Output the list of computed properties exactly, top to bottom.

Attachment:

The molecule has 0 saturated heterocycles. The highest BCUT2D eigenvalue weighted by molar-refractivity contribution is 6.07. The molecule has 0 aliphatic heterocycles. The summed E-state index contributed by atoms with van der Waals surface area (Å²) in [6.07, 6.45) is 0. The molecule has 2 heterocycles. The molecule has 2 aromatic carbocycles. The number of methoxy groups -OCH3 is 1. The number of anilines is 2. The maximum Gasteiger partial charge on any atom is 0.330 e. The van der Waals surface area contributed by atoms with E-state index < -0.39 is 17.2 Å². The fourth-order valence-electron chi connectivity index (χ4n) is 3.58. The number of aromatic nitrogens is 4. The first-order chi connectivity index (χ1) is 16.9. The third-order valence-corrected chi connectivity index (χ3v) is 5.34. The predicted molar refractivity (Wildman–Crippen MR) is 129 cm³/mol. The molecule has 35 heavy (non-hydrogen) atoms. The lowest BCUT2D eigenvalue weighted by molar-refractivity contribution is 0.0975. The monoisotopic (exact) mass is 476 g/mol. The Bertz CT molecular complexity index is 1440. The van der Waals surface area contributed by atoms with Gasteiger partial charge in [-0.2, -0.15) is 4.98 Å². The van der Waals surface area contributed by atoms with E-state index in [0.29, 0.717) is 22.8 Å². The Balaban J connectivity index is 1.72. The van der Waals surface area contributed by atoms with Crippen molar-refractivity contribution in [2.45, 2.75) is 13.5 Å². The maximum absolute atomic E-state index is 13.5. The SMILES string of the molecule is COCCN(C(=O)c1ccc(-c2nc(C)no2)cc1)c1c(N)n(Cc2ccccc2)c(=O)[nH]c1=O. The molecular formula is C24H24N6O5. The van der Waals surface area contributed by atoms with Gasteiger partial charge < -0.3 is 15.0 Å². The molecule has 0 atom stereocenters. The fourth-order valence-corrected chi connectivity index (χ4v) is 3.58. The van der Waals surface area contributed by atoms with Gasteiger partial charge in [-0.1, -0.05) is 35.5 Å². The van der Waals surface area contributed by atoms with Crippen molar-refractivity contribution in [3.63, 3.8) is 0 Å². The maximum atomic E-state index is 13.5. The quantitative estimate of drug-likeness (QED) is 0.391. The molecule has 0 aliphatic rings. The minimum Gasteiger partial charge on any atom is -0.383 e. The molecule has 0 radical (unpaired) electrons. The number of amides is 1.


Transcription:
The molecule has 0 saturated heterocycles. The highest BCUT2D eigenvalue weighted by molar-refractivity contribution is 6.07. The molecule has 0 aliphatic heterocycles. The summed E-state index contributed by atoms with van der Waals surface area (Å²) in [6.07, 6.45) is 0. The molecule has 2 heterocycles. The molecule has 2 aromatic carbocycles. The number of methoxy groups -OCH3 is 1. The number of anilines is 2. The maximum Gasteiger partial charge on any atom is 0.330 e. The van der Waals surface area contributed by atoms with E-state index < -0.39 is 17.2 Å². The fourth-order valence-electron chi connectivity index (χ4n) is 3.58. The number of aromatic nitrogens is 4. The first-order chi connectivity index (χ1) is 16.9. The third-order valence-corrected chi connectivity index (χ3v) is 5.34. The predicted molar refractivity (Wildman–Crippen MR) is 129 cm³/mol. The molecule has 35 heavy (non-hydrogen) atoms. The lowest BCUT2D eigenvalue weighted by molar-refractivity contribution is 0.0975. The monoisotopic (exact) mass is 476 g/mol. The Bertz CT molecular complexity index is 1440. The van der Waals surface area contributed by atoms with Gasteiger partial charge in [-0.2, -0.15) is 4.98 Å². The van der Waals surface area contributed by atoms with E-state index in [0.29, 0.717) is 22.8 Å². The Balaban J connectivity index is 1.72. The van der Waals surface area contributed by atoms with Crippen molar-refractivity contribution in [2.45, 2.75) is 13.5 Å². The maximum absolute atomic E-state index is 13.5. The SMILES string of the molecule is COCCN(C(=O)c1ccc(-c2nc(C)no2)cc1)c1c(N)n(Cc2ccccc2)c(=O)[nH]c1=O. The molecular formula is C24H24N6O5. The van der Waals surface area contributed by atoms with Gasteiger partial charge < -0.3 is 15.0 Å². The molecule has 0 atom stereocenters. The fourth-order valence-corrected chi connectivity index (χ4v) is 3.58. The van der Waals surface area contributed by atoms with Gasteiger partial charge in [-0.1, -0.05) is 35.5 Å². The van der Waals surface area contributed by atoms with Crippen molar-refractivity contribution in [3.63, 3.8) is 0 Å². The maximum atomic E-state index is 13.5. The quantitative estimate of drug-likeness (QED) is 0.391. The molecule has 0 aliphatic rings. The minimum Gasteiger partial charge on any atom is -0.383 e. The molecule has 0 radical (unpaired) electrons. The number of amides is 1.